Department of Health

Algae warning on Gippsland Lakes fish and seafood (Archived content)

Published by Department of Health & Human Services

Fish caught in the Gippsland Lakes need to have their gills and guts removed before cooking, Victoria’s acting Chief Health Officer, Dr Michael Ackland advised today.

Recent fish samples have shown level of toxins that are above health guidelines.

People should also not eat prawns, crabs and mussels taken from the Lakes because of the level of toxins that can accumulate in these seafood species.

Dr Ackland said while there are only very low levels of toxic algae species currently present in the Lakes, recent testing has found that toxins produced by theNodularia species have been taken up by fish and seafood.

“When the toxin is taken up by fish and seafood and eaten by people at levels above health guidelines, it can affect liver and kidney function and may increase the risk of cancer,” Dr Ackland said.

“The toxin is concentrated in the gills and guts of the fish.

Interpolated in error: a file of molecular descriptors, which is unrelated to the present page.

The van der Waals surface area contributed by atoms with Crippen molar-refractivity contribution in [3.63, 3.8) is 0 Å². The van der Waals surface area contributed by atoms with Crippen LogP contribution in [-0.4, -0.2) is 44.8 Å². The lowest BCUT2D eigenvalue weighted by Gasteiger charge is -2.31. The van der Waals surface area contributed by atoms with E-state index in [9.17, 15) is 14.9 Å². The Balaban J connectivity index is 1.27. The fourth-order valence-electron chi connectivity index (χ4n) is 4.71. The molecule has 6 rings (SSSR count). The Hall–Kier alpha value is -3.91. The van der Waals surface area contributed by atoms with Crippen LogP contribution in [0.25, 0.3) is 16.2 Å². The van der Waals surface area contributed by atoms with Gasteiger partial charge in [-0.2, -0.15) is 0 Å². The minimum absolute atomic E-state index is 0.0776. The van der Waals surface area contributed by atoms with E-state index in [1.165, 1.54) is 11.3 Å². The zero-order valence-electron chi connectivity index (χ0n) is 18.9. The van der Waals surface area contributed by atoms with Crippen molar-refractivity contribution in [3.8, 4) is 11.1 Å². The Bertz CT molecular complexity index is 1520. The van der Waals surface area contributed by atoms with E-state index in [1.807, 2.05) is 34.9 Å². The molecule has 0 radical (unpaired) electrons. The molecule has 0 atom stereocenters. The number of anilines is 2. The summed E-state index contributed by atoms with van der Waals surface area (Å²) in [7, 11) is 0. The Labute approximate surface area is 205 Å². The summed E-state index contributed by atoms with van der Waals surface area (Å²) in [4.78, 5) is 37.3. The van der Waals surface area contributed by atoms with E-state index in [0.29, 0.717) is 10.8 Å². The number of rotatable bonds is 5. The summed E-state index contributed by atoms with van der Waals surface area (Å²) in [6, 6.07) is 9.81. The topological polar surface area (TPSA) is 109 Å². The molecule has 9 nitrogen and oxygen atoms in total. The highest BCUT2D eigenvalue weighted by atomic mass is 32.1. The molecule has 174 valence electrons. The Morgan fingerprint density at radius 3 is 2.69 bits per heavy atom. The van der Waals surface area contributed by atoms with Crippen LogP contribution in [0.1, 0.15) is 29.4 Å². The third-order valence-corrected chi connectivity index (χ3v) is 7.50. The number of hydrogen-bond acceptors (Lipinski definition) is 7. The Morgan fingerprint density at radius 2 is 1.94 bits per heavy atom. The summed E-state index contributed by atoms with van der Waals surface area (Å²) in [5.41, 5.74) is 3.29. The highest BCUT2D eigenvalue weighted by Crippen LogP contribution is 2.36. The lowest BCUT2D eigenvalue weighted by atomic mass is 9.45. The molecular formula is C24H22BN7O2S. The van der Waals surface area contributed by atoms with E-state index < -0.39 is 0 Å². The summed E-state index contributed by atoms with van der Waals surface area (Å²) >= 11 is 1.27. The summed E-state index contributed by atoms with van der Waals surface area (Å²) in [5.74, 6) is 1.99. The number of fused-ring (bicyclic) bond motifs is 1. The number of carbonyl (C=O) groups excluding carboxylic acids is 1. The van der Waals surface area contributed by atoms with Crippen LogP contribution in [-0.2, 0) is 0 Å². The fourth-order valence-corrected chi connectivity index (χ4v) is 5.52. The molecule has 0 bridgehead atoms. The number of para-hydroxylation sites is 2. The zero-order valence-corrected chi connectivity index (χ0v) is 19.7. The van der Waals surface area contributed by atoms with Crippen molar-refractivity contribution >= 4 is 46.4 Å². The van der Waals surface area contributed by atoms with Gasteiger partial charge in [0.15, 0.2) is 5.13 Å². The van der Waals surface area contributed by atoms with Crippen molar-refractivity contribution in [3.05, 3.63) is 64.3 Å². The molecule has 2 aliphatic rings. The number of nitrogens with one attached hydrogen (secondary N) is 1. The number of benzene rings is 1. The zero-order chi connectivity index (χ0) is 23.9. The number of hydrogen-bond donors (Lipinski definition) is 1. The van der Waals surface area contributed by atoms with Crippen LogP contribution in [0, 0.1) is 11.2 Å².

“Fish should not be cooked whole as this could redistribute toxins from the internal organs to the fish flesh, making it unsafe for consumption.

“As a precaution, any fish harvested in the Gippsland Lakes by recreational or commercial fishing must be gilled and gutted before being consumed.”

Dr Ackland said swimming and other recreational activities in the Gippsland Lakes are not affected.

Signs are being erected at key recreational access sites around the Lakes to advise people of the health warning.

Reviewed 23 January 2013


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Bram Alexander Department of Health Media Unit

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